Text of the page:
Declassification of 1947 Kashmir Papers ‘in Peril’
Md Jubair: India is trying to prevent the declassification of papers from 1947 related to Kashmir, fearing that the “sensitive” letters could affect foreign relations, a Guardian report says.
The UK media outlet said that according to the internal government documents seen by it, the letters, known as the Bucher papers, are believed to include political and military arguments for why India’s first Prime Minister, Jawaharlal Nehru, called for a ceasefire with Pakistan and provided special status to the state of Jammu and Kashmir.The Bucher papers refer to communications between Gen Sir Francis Robert Roy Bucher, who served as second commander-in-chief of the Indian army between 1948 and 1949, and government officials, including Nehru.
A recent foreign ministry document seen by the Guardian said the contents of the papers should not be declassified yet. The papers contain “military operational matters in Kashmir and correspondences amongst senior government leaders on sensitive political matters in Kashmir”, the document said.For decades, the region in the foothills of the Himalayas was given a separate constitution, a flag, and autonomy over all matters except for foreign affairs and defence. Those measures were seen by Kashmiris as crucial to protecting their rights in the Muslim-majority state.
But in 2019, under the Hindu nationalist Prime Minister, Narendra Modi, the government in Delhi formally revoked the disputed state’s constitutional autonomy, in an attempt to integrate it fully into India.The decision tightened the government’s grip over the region and stoked anger and resentment as a three-decade-old armed revolt continued to rage.
Over the years, several attempts have been made by activists to declassify the papers to shed light on the reasoning for Article 370, which gave Jammu and Kashmir its special status.The papers have been kept at the Nehru Memorial Museum and Library, an autonomous body under India’s culture ministry. According to a source with knowledge of the matter, they reveal that Nehru was aware and informed of the military developments in Kashmir.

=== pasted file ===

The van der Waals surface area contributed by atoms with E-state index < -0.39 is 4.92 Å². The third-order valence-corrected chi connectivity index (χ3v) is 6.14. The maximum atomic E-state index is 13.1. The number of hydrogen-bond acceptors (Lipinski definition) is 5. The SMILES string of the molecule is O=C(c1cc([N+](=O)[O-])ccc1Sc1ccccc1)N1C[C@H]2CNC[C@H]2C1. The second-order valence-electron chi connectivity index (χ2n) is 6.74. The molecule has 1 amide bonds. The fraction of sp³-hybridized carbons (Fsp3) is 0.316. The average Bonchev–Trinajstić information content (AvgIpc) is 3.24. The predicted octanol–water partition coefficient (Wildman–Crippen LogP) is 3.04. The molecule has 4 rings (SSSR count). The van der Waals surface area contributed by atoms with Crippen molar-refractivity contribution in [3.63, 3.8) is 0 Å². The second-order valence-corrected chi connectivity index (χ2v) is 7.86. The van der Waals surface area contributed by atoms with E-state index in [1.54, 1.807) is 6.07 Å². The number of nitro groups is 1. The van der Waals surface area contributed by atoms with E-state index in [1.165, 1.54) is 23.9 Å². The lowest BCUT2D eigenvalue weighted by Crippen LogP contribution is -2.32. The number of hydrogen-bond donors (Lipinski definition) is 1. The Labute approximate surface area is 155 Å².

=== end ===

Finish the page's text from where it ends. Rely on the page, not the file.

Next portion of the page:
“Roy Bucher suggested a political approach to solve the escalating situation given the military fatigue faced by Indian troops due to 13 months of military deployment, including taking the matter before the United Nations,” the source said.That advice may have influenced Nehru’s decision to grant Kashmir special status. In 1952, the prime minister argued that the aspirations of the people of Kashmir should be respected. “I want to stress that it is only the people of Kashmir who can decide the future of Kashmir,” he told India’s parliament. “We are not going to impose ourselves on them at the point of the bayonet.”India typically allows the declassification of archival documents after 25 years. The foreign ministry argued in the document that the disclosure of the papers should be put “in abeyance” for the time being and advised that the “sensitivity of the Roy Bucher papers and the likely implications of their disclosure” should be examined further.
Sources say the government has yet to take a final decision on the matter. The Guardian says it has contacted the Indian foreign ministry and the Nehru Memorial Museum and Library for a response.